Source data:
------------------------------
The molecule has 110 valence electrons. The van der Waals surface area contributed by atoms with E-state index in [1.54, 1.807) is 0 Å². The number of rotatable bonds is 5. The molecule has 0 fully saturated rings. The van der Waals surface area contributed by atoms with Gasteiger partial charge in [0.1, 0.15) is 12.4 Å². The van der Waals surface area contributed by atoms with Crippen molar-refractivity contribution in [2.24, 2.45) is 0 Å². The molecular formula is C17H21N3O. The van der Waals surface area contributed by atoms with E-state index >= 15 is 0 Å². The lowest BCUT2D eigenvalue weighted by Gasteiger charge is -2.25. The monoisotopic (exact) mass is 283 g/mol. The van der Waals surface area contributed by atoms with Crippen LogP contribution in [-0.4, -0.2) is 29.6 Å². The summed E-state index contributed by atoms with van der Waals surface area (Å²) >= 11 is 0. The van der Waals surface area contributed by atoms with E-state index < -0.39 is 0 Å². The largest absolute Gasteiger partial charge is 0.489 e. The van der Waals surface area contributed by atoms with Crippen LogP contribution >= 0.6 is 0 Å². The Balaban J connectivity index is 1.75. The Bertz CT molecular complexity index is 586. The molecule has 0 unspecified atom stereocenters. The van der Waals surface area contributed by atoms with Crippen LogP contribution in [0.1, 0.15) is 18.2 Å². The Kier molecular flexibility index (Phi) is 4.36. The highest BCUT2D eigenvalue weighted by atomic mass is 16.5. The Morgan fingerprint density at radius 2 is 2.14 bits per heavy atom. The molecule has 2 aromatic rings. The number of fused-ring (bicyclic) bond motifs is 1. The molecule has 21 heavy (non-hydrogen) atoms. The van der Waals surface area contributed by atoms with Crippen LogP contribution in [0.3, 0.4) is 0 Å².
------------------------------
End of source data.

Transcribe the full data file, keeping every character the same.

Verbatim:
The molecule has 110 valence electrons. The van der Waals surface area contributed by atoms with E-state index in [1.54, 1.807) is 0 Å². The number of rotatable bonds is 5. The molecule has 0 fully saturated rings. The van der Waals surface area contributed by atoms with Gasteiger partial charge in [0.1, 0.15) is 12.4 Å². The van der Waals surface area contributed by atoms with Crippen molar-refractivity contribution in [2.24, 2.45) is 0 Å². The molecular formula is C17H21N3O. The van der Waals surface area contributed by atoms with E-state index >= 15 is 0 Å². The lowest BCUT2D eigenvalue weighted by Gasteiger charge is -2.25. The monoisotopic (exact) mass is 283 g/mol. The van der Waals surface area contributed by atoms with Crippen LogP contribution in [-0.4, -0.2) is 29.6 Å². The summed E-state index contributed by atoms with van der Waals surface area (Å²) >= 11 is 0. The van der Waals surface area contributed by atoms with E-state index < -0.39 is 0 Å². The largest absolute Gasteiger partial charge is 0.489 e. The van der Waals surface area contributed by atoms with Crippen LogP contribution >= 0.6 is 0 Å². The Balaban J connectivity index is 1.75. The Bertz CT molecular complexity index is 586. The molecule has 0 unspecified atom stereocenters. The van der Waals surface area contributed by atoms with Crippen LogP contribution in [0.1, 0.15) is 18.2 Å². The Kier molecular flexibility index (Phi) is 4.36. The highest BCUT2D eigenvalue weighted by atomic mass is 16.5. The Morgan fingerprint density at radius 2 is 2.14 bits per heavy atom. The molecule has 2 aromatic rings. The number of fused-ring (bicyclic) bond motifs is 1. The molecule has 21 heavy (non-hydrogen) atoms. The van der Waals surface area contributed by atoms with Crippen LogP contribution in [0.3, 0.4) is 0 Å².